This class did not have sufficient work left to keep them occupied for the lesson.  I do not have any music knowledge.  So, in a blind panic, I created a new game: musical charades.  This game worked exactly like normal charades, except that students were confined to the categories of band, song title and instrument.  To my complete surprise the lesson worked beautifully – students were engaged and motivated!

The success of this activity got me thinking about whether I could adapt the game for use in a junior English class.  Perhaps the focus could be on book or film titles.

Subverting Fairy Tales

28 Oct

I have recently read Kissing the Witch (Emma Donoghue), a collection of interlinked short stories which subvert well known fairy tales.

I wish I had read this a little earlier as one of these stories would have been a good addition to a recent lesson sequence about subverting fairy tales.  Inspired by the three tales told by the monster in The Monster Calls, I decided to examine texts that incorporate some fairy tale elements but subvert or challenge others.

To illustrate the point, we engaged with a picture book retelling of The Three Little Pigs and a FANTASTIC short story entitled ‘There Was Once’ by Margaret Atwood.  After this discussing these and making connections to A Monster Calls, I asked students to select a fairy tale and subvert it.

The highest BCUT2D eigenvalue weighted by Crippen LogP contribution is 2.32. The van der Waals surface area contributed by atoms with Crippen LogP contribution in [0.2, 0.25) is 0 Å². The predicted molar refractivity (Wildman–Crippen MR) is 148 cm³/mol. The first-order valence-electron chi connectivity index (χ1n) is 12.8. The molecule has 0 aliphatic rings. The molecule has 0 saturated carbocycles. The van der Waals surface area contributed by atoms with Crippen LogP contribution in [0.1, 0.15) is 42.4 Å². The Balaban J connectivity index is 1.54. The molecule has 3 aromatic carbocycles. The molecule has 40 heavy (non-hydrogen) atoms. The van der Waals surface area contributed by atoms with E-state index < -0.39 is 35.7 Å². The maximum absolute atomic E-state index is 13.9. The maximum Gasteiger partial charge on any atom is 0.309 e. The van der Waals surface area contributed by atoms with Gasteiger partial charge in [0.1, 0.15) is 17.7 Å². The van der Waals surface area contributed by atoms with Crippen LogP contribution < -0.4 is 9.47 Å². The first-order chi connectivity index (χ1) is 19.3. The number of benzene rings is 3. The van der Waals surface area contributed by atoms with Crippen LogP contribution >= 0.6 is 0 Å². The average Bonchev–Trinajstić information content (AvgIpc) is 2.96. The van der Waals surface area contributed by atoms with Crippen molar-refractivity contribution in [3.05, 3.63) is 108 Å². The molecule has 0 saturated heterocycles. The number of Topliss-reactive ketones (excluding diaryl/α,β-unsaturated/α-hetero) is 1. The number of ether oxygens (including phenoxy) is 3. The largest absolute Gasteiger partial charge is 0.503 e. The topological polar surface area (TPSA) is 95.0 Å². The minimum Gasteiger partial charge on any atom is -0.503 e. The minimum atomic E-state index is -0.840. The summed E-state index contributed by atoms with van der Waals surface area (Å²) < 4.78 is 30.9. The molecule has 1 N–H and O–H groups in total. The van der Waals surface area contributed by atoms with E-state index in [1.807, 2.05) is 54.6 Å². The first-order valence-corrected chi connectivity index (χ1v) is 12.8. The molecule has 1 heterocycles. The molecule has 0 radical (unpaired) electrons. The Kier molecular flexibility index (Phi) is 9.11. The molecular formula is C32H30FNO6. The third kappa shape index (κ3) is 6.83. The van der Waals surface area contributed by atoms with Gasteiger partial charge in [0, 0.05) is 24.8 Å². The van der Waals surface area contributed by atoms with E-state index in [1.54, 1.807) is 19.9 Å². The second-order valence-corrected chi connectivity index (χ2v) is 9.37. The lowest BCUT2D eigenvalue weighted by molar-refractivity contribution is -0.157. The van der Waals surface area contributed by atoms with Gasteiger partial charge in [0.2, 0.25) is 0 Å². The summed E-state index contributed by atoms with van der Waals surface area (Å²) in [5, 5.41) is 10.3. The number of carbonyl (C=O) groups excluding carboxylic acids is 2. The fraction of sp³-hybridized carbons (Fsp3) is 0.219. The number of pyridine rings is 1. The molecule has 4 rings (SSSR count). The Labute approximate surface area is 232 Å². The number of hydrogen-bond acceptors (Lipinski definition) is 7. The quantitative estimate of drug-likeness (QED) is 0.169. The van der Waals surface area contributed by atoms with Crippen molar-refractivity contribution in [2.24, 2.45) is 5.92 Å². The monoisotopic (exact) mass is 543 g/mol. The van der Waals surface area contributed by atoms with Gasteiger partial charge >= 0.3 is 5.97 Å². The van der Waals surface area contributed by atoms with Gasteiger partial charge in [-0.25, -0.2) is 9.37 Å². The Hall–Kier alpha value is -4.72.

Together we brainstormed some amazing ideas, framing our potential points of challenge or subversion as a series of interlinked questions.

  • What if the bears trespassed in the home owned by Goldilocks?  What if she was home?  What if she had a gun?  New bear skin rug?
  • What if Belle has taken the Beast from the wild?  What if the animal rights advocates found out?
  • What if Pinocchio was a real boy?  And a minority?  And he lied to the police?
  • What if Snow White’s experience of a poisoned apple prompted her to pursue an organic farming venture?
  • What if the witch in Hansel and Gretel was involved in human trafficking?
  • What if Cinderella was told from the perspective of one of the stepsisters?
  • What if Aladdin needed a visa to travel to a whole new world?
  • What if the Emperor was arrested after engaging in public nudity?
  • What if the Princess in The Princess and the Pea did not discover a pea beneath her many mattresses?  What if she discovered a handgun, or drugs?  What if she was undercover detective?